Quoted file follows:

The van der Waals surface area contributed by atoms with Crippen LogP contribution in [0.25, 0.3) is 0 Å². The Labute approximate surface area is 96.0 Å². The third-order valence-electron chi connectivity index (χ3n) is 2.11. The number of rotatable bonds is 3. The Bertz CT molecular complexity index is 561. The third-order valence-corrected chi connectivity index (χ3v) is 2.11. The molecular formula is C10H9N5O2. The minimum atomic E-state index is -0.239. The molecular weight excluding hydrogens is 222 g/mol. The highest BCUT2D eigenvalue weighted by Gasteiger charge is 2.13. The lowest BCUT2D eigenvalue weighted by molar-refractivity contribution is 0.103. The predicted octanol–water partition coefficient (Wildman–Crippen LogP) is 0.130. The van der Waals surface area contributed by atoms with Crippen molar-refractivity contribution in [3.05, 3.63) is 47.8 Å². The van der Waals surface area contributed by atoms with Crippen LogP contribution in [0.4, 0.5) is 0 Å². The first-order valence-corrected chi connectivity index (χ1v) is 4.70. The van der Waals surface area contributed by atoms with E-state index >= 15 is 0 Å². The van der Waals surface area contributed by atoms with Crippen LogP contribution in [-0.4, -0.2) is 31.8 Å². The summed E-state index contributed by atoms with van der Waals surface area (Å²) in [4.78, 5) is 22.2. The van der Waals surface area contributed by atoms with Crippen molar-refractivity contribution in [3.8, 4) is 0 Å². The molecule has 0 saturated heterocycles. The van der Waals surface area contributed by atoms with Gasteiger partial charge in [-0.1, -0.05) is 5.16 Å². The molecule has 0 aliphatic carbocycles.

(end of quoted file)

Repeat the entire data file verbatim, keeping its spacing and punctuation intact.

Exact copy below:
The van der Waals surface area contributed by atoms with Crippen LogP contribution in [0.25, 0.3) is 0 Å². The Labute approximate surface area is 96.0 Å². The third-order valence-electron chi connectivity index (χ3n) is 2.11. The number of rotatable bonds is 3. The Bertz CT molecular complexity index is 561. The third-order valence-corrected chi connectivity index (χ3v) is 2.11. The molecular formula is C10H9N5O2. The minimum atomic E-state index is -0.239. The molecular weight excluding hydrogens is 222 g/mol. The highest BCUT2D eigenvalue weighted by Gasteiger charge is 2.13. The lowest BCUT2D eigenvalue weighted by molar-refractivity contribution is 0.103. The predicted octanol–water partition coefficient (Wildman–Crippen LogP) is 0.130. The van der Waals surface area contributed by atoms with Crippen molar-refractivity contribution in [3.05, 3.63) is 47.8 Å². The van der Waals surface area contributed by atoms with Crippen LogP contribution in [0.4, 0.5) is 0 Å². The first-order valence-corrected chi connectivity index (χ1v) is 4.70. The van der Waals surface area contributed by atoms with E-state index >= 15 is 0 Å². The van der Waals surface area contributed by atoms with Crippen LogP contribution in [-0.4, -0.2) is 31.8 Å². The summed E-state index contributed by atoms with van der Waals surface area (Å²) in [4.78, 5) is 22.2. The van der Waals surface area contributed by atoms with Crippen molar-refractivity contribution in [3.8, 4) is 0 Å². The molecule has 0 saturated heterocycles. The van der Waals surface area contributed by atoms with Gasteiger partial charge in [-0.1, -0.05) is 5.16 Å². The molecule has 0 aliphatic carbocycles.